2021 Mazda 3 Turbo Premium Plus First Drive - Maturing Gracefully

In my mid-20s I had a boss who once said to me “We all gotta grow up sometime”.

I don’t remember the specifics of why he said that, other than he wasn’t chewing me out or anything like that. I think maybe we were talking generally about post-college life and the responsibilities of adulthood.

The specifics don’t matter. What does, at least for the purposes of this post, is that the Mazda 3 is learning that lesson. With Mazdaspeed more or less shelved and the manufacturer trying to move the 3 upscale, away from its spunky past, while not leaving the “zoom-zoom” reputation fully behind, the 3 is supposed to be all grown up yet still cool.

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2021 Mazda 3: More Power If You Want It, Even Less If You Can't Afford It

Mazda appears to have embraced a two-pronged strategy to generate interest in its redesigned-for-2019 3 hatchback and sedan. For the coming model year, the automaker plans to add two engines to the lineup — one a potent, uplevel offering designed to give enthusiasts the oomph they so desire; the other, a returning cast member that never went away north of the border.

After this latest move, Mazda may well be out of options for luring eyes and wallets.

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  • Lou_BC Stupid to kill the 6ft box in the crewcab. That's the most common Canyon/Colorado trim I see. That kills the utility of a small truck. The extended cab was a poor seller so that makes sense. GM should have kept the diesel. It's a decent engine that mates well with the 6 speed. Fuel economy is impressive.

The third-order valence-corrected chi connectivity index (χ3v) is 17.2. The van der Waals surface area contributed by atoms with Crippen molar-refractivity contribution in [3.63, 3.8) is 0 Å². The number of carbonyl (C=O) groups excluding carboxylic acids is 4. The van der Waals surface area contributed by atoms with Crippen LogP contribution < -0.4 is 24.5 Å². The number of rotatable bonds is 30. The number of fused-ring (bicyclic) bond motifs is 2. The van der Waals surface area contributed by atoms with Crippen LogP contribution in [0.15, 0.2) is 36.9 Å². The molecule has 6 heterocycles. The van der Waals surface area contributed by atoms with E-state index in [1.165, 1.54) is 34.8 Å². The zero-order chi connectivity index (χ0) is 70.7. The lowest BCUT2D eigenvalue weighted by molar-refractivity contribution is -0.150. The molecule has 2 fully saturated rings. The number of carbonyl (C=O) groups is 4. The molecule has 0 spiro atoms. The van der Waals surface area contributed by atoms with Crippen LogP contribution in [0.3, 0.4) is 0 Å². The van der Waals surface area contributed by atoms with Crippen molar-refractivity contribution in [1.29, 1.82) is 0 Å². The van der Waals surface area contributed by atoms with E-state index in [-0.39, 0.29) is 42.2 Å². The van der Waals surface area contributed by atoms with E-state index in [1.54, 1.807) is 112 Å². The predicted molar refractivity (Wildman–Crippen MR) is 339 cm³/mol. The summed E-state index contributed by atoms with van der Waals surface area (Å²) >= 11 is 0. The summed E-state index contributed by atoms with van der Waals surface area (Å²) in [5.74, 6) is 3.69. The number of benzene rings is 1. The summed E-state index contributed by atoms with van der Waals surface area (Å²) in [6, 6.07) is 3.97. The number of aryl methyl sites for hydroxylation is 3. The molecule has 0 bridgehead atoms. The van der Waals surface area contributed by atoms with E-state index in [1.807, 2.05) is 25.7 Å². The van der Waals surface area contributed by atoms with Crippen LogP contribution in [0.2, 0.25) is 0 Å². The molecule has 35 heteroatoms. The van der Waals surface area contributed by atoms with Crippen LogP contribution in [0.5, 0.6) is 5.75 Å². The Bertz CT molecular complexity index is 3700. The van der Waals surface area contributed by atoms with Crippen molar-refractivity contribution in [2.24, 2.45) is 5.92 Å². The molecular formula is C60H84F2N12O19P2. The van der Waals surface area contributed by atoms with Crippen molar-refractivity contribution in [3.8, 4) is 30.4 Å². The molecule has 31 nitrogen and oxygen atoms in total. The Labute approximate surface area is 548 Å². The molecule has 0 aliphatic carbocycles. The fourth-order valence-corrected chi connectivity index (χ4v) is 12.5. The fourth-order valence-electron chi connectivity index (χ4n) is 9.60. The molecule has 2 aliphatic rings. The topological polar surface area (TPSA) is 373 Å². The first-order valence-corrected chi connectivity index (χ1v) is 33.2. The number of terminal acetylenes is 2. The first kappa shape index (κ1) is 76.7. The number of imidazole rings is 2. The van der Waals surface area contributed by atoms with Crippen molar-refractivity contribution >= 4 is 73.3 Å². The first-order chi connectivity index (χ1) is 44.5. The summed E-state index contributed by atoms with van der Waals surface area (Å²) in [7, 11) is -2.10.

• Lou_BC High end EV's are selling well. Car companies are taking advantage of that fact. I see quite a few $100k pickups in my travels so why is that ok but $100k EV's are bad? The cynical side of me sees car companies tack on 8k premiums to EV's around the time we see governments up EV credits. Coincidence? No fooking way.
  • EBFlex "I'd add to that right now, demand is higher than supply, so basic business rules say to raise the price."Demand is very low. Supply is even lower. Saying that demand is outstripping supply without providing context is dishonest at best.
  • IBx1 Took them long enough to make the dashboard look halfway decent in one of their small trucks.
  • Mcs You're right. I'd add to that right now, demand is higher than supply, so basic business rules say to raise the price. The battery tech is rapidly changing too. A battery tech in production today probably won't be what you're using in 2 years. In 4 years, something different. Lithium, cobalt, and nickel. Now cobalt and in some cases nickel isn't needed. New materials like prussian blue might need to be sourced. New sources might mean investing in mines. LMFP batteries from CATL are entering production this year and are a 15% to 20% improvement in density over current LFP closing the density gap with NCA and NCM batteries. So, more cars should be able to use LMFP than were able to use LFP. That will lower costs to automakers, but I doubt they'll pass it on. I think when the order backlogs are gone we'll stop seeing the increases. Especially once Tesla's backlog goes away. They have room to cut prices on the Model Y and once they start accumulating unsold vehicles at the factory lot, that price will come tumbling down.